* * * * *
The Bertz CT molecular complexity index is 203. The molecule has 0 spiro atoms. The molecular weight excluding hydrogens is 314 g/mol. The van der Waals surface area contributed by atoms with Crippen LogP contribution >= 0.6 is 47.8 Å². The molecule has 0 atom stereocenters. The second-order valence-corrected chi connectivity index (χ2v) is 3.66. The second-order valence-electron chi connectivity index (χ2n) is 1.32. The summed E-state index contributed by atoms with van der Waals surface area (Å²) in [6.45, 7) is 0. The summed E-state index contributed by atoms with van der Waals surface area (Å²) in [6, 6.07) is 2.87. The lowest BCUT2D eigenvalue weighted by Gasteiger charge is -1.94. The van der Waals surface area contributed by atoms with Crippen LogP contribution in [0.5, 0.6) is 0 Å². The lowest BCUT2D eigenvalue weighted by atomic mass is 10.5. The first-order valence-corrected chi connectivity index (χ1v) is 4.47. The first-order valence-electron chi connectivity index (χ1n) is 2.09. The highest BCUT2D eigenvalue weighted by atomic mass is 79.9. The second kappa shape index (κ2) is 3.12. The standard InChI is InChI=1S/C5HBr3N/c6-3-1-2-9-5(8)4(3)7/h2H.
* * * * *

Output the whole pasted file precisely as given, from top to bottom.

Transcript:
The Bertz CT molecular complexity index is 203. The molecule has 0 spiro atoms. The molecular weight excluding hydrogens is 314 g/mol. The van der Waals surface area contributed by atoms with Crippen LogP contribution >= 0.6 is 47.8 Å². The molecule has 0 atom stereocenters. The second-order valence-corrected chi connectivity index (χ2v) is 3.66. The second-order valence-electron chi connectivity index (χ2n) is 1.32. The summed E-state index contributed by atoms with van der Waals surface area (Å²) in [6.45, 7) is 0. The summed E-state index contributed by atoms with van der Waals surface area (Å²) in [6, 6.07) is 2.87. The lowest BCUT2D eigenvalue weighted by Gasteiger charge is -1.94. The van der Waals surface area contributed by atoms with Crippen LogP contribution in [0.5, 0.6) is 0 Å². The lowest BCUT2D eigenvalue weighted by atomic mass is 10.5. The first-order valence-corrected chi connectivity index (χ1v) is 4.47. The first-order valence-electron chi connectivity index (χ1n) is 2.09. The highest BCUT2D eigenvalue weighted by atomic mass is 79.9. The second kappa shape index (κ2) is 3.12. The standard InChI is InChI=1S/C5HBr3N/c6-3-1-2-9-5(8)4(3)7/h2H.